Thales of Miletus (fl. 585 BCE) is traditionally regarded as the first philosopher in ancient Greece, the first to explain phenomena ‘naturally’ without recourse to the traditional gods; he was also credited in antiquity with the ability to predict eclipses successfully (Herodotus 1. 74. 2). For those interested in Thales and other Presocratic philosophers, Kirk, Raven and Schofield (KRS), The Presocratic Philosophers, 2nd edn (1983) remains an excellent starting point, for the fragments as well as commentary; see also The Texts of Early Greek Philosophy, trans. and ed. Graham (2010). Pythagoras’ life and work (as we saw in Chapter 5) have been the subject of various accounts beginning in antiquity; see Kahn, Pythagoras and the Pythagoreans (2001).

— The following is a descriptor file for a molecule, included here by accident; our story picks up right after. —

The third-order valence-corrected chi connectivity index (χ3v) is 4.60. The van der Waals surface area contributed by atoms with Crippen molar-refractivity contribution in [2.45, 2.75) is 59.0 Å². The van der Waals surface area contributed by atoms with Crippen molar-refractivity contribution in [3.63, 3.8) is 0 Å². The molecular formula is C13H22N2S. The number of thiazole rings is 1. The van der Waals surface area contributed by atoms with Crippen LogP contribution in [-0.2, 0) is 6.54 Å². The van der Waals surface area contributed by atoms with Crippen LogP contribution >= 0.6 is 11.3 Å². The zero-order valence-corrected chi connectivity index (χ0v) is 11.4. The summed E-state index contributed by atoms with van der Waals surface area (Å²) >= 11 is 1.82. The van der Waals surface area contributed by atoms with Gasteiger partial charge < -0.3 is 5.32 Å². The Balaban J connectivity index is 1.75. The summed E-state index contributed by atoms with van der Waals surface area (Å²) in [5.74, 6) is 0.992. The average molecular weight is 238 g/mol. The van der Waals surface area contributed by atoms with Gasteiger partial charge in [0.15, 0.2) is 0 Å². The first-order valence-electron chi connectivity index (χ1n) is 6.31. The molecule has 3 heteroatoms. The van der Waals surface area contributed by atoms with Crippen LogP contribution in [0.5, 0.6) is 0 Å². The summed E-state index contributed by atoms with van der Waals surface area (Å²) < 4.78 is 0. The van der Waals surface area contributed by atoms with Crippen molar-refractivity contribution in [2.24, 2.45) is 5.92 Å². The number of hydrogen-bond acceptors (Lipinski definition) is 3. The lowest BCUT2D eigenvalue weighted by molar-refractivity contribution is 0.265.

Some of the greatest ancient philosophers were distinguished by their contributions to natural philosophy and their views on mathematics. The literature on Plato is vast. One might begin by reading his Timaeus, and Vlastos, Plato’s Universe (1975); Johansen, Plato’s Natural Philosophy (2004); Broadie, Nature and Divinity in Plato’s Timaeus (2012). Similarly, an enormous amount of work has been done on Aristotle. Readers will find the following (and the bibliographies contained therein) to be good starting points: Barnes, Aristotle: A Very Short Introduction (2000); Falcon, Aristotle and the Science of Nature (2005); Lloyd, Aristotelian Explorations (1998); Lennox, Aristotle’s Philosophy of Biology (2001); Solmsen, Aristotle’s System of the Physical World (1960); Judson, Aristotle’s Physics (1991). Aristotle’s student, colleague and successor as head of the Lyceum, Theophrastus, has been at the center of a series of studies produced by the Project Theophrastus of Rutgers University; a starting point is Theophrastus of Eresus: On His Life and Work, ed. Fortenbaugh, Huby and Long (1985). On Epicurus, see Asmis, Epicurus’ Scientific Method (1984); on Lucretius, Sedley, Lucretius and the Transformation of Greek Wisdom (1998); see also Clay, Lucretius and Epicurus (1983).